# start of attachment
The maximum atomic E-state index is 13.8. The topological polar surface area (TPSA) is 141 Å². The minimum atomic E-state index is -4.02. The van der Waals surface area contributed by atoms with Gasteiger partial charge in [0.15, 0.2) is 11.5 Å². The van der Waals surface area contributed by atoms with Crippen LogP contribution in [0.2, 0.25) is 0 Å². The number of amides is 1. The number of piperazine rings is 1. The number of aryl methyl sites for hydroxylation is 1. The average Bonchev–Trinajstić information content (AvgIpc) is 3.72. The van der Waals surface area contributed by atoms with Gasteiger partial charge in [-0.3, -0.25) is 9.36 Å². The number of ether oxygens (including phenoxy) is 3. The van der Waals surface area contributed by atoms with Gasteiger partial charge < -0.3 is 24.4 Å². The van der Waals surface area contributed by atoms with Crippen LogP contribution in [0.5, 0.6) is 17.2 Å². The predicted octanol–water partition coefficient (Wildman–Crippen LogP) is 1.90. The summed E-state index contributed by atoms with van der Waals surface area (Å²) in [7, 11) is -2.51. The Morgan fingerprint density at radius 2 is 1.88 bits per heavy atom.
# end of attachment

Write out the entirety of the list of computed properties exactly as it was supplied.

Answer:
The maximum atomic E-state index is 13.8. The topological polar surface area (TPSA) is 141 Å². The minimum atomic E-state index is -4.02. The van der Waals surface area contributed by atoms with Gasteiger partial charge in [0.15, 0.2) is 11.5 Å². The van der Waals surface area contributed by atoms with Crippen LogP contribution in [0.2, 0.25) is 0 Å². The number of amides is 1. The number of piperazine rings is 1. The number of aryl methyl sites for hydroxylation is 1. The average Bonchev–Trinajstić information content (AvgIpc) is 3.72. The van der Waals surface area contributed by atoms with Gasteiger partial charge in [-0.3, -0.25) is 9.36 Å². The number of ether oxygens (including phenoxy) is 3. The van der Waals surface area contributed by atoms with Gasteiger partial charge < -0.3 is 24.4 Å². The van der Waals surface area contributed by atoms with Crippen LogP contribution in [0.5, 0.6) is 17.2 Å². The predicted octanol–water partition coefficient (Wildman–Crippen LogP) is 1.90. The summed E-state index contributed by atoms with van der Waals surface area (Å²) in [7, 11) is -2.51. The Morgan fingerprint density at radius 2 is 1.88 bits per heavy atom.